CHICAGO — The simplicity of refrigerated yogurt — it’s just milk fermented by specific bacterial cultures — contributes to its versatility as a culinary tool. Minimal processing, such as drying and concentrating, converts refrigerated yogurt into a highly functional industrial ingredient, expanding its application to everything from snack foods to meat sauces.
“Yogurt has a strong image as a clean and natural food,” said Kara Nielsen, vice-president of trends and marketing, CCD Innovation, Emeryville, Calif. “This wholesome image carries over to products made with yogurt, along with healthful probiotics that are now implied with the mention of yogurt. However, developers should ensure that yogurts used in formulations indeed have a clean label.”
Plain yogurt, regardless of fat content, truly may be as simple as milk fermented by Streptococcus thermophilus and Lactobacillus bulgaricus, the two microorganisms collectively known as yogurt cultures. Other bacteria may be added for different flavor profiles or health benefits. Additional approved ingredients include nonfat solids, stabilizers, fruits, flavors, colors and sweeteners.
No company knows this better than Chobani, Norwich, NY, which in addition to owning the No. 1 Greek yogurt brand in the United States, the company also operates Chobani Café, with two locations in New York City and one in Tomball, Texas. The menu showcases its Greek yogurt as a prominent component in items such as sweet and savory parfaits, breakfast bowls and smoothies. Yogurt is used to make labne, which is yogurt cheese. Available plain, with herbs or smoked, labne is used in a manner similar to cream cheese or mayonnaise on sandwiches, contributing more protein and less fat.
“Yogurt is commonly used in the household as a low-fat replacement for higher-fat products and it is used similarly in the food industry,” said Cara Dennis, research and development scientist, Kerry, Beloit, Wis. “Yogurt is lower in fat than sour cream, but you still get similar dairy and cultured notes and creamy mouthfeel that resonates with the consumer.”
Chobani Cafés, for example, use low-fat Greek yogurt as a base for salad dressings, such as Caesar, cucumber ranch and herb. Whole milk Greek yogurt replaces cream in its soups.
Due to logistics, Chobani Cafés have limited menus, but that does not stop the company’s product developers from creating recipes for its food service and industrial customers. In addition to soups and sauces — even a Cajun Alfredo for pasta — recipes include naan, a pillowy char-grilled Indian flatbread; frosted carrot cake, which includes yogurt in both the cake and the frosting; and almond panna cotta.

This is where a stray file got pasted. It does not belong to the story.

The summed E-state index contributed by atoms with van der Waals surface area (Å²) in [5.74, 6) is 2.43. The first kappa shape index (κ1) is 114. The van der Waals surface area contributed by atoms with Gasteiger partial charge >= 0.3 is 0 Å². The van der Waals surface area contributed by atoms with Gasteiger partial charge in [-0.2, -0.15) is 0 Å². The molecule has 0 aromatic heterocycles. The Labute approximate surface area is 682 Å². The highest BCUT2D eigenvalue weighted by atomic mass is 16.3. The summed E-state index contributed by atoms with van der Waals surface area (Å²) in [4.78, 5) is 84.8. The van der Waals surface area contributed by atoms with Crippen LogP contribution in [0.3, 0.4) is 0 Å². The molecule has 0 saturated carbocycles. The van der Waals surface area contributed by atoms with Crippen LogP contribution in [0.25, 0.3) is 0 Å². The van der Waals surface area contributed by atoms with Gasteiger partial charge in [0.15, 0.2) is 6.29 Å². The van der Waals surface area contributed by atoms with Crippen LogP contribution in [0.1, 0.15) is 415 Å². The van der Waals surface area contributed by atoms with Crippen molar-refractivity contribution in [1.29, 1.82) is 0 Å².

The company offers tips for in-house chef creativity as well. For example, the secret to creating a super-thick tzatziki is to use whole milk plain Greek yogurt and to remove all excess juice from the shredded cucumber. For a modern twist, add feta cheese or beets. To get creative with dips, blend yogurt with white or garbanzo beans and season with herbs.
Yogurt has application in main dishes, too. Mediterranean cooks often serve yogurt as a topping or use it to thicken sauces. In Turkish and Greek cuisines, seasoned yogurt is used as a marinade for meat kabobs. The acidic pH of the yogurt tenderizes the meat. When the meat is grilling, the remaining marinade may be cooked and used as sauce.
In general, Greek yogurt holds other flavors well, according to Tyler Kinnett, executive chef of Harvest in Boston. He likes to blend it with herbs, spices and various oils and reductions. Menu items have included chicken and pork dishes topped with condiments based on Greek yogurt blended with a touch of honey, maple syrup or hazelnut oil.
Ms. Nielsen said, “Other reasons to use yogurt include leveraging its tangy flavor profile, which can bring zip to sweet snacks, balancing out the overall flavor. The many products made with Greek yogurt offer more dairy protein to the mix, building on that product’s sensational reputation as a protein powerhouse.”
When it comes to baked goods and sweets, pastry chefs and home bakers recognize the value of substituting some or all of the shortening, butter, oil or sour cream in a recipe with yogurt. It reduces fat, adds creamy texture, and provides protein and calcium.